I have great news!
On Friday I received an email from my editor at Five Star, Tiffany Schofield, with an offer to publish the second Veronica Walsh Mystery, Murder, by George. I accepted immediately.
I’m thankful and excited that Five Star gave the green light for another Veronica adventure in Barton. I love writing the series, and deeply appreciate the readers who have told me they enjoyed All Things Murder and are looking forward to the next book. I can now officially say, “It’s coming!”
I’m eager to go through the publishing process again, and glad to know this time around what that process is. The first edit should come in a few weeks, with the second round due in early spring. I should get my first look at the cover around the time the class of 2015 receives their diplomas, and the advance copies sometime during the summer.
So, what is Murder, by George all about? The story begins a few months after All Things Murder ends, at Barton’s annual flea market. A young architect buys a vintage letter box and soon discovers a painting and love letter hidden in a locked drawer. The painting, a 1920’s view of Barton’s Orchard Street, was created by a renowned local artist and given to Eloise Griffin (mother to Ella and Madeline, Veronica’s canasta buddies) the night before her wedding. An argument ensues, with the Griffins, the man who sold the box, and the artist’s family all claiming rightful ownership of the valuable painting. Veronica is a witness to the debate, and soon plays amateur sleuth again when the architect is murdered.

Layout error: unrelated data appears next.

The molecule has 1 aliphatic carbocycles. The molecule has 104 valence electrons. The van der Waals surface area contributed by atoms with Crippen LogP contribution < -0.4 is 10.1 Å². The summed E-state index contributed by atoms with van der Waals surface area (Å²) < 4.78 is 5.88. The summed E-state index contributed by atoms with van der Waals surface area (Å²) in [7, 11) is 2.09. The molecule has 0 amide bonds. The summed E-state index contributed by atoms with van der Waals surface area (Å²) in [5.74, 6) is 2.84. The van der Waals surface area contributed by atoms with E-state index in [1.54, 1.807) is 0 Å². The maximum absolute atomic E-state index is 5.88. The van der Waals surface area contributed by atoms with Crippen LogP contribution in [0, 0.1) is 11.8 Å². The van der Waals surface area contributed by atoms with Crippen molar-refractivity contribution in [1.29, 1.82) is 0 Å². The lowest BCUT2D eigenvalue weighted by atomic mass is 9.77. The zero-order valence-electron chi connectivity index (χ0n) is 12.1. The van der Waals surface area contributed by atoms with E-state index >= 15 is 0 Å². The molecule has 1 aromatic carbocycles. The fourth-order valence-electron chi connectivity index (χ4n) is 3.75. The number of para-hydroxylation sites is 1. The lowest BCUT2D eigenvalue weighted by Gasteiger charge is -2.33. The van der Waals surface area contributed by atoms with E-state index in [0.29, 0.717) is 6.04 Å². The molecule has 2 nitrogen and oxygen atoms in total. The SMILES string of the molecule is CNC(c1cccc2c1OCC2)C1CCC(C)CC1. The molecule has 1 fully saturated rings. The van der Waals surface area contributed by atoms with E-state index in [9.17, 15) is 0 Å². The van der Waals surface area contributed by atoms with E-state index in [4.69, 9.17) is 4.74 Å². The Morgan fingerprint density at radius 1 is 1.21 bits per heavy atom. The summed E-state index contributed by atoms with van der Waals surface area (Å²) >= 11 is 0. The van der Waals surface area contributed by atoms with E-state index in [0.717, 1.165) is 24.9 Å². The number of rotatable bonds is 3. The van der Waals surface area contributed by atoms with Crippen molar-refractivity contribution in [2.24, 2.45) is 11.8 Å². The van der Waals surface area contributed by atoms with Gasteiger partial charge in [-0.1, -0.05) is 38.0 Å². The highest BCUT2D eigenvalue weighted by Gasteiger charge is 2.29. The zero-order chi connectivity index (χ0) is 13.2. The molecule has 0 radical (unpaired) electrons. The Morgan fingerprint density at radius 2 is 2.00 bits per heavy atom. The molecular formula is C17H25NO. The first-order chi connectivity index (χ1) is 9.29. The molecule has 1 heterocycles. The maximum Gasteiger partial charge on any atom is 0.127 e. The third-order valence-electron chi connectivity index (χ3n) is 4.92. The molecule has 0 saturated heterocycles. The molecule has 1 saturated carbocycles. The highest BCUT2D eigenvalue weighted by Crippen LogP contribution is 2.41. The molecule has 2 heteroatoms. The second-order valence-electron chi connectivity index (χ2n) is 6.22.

I want to end by wishing a happy Veterans Day to all who have served our country, and would like to remember one particular veteran, Tom Brennan. Tom and I met in the dining hall during our freshman year at Notre Dame and he became one of the best friends I will ever have. Tom was a proud member of the Navy R.O.T.C. program and went on to serve with distinction in the U.S. Navy after our graduation. He spent nine months in the Red Sea and the Mediterranean region during the first Gulf War. After he was diagnosed with cancer, Tom was assigned land duty in Washington D.C. He fought the disease with great courage before passing on November 9, 1994. Tom is, and always will be, a warm and welcome presence in the hearts of all who loved him.
Have a great week, everyone.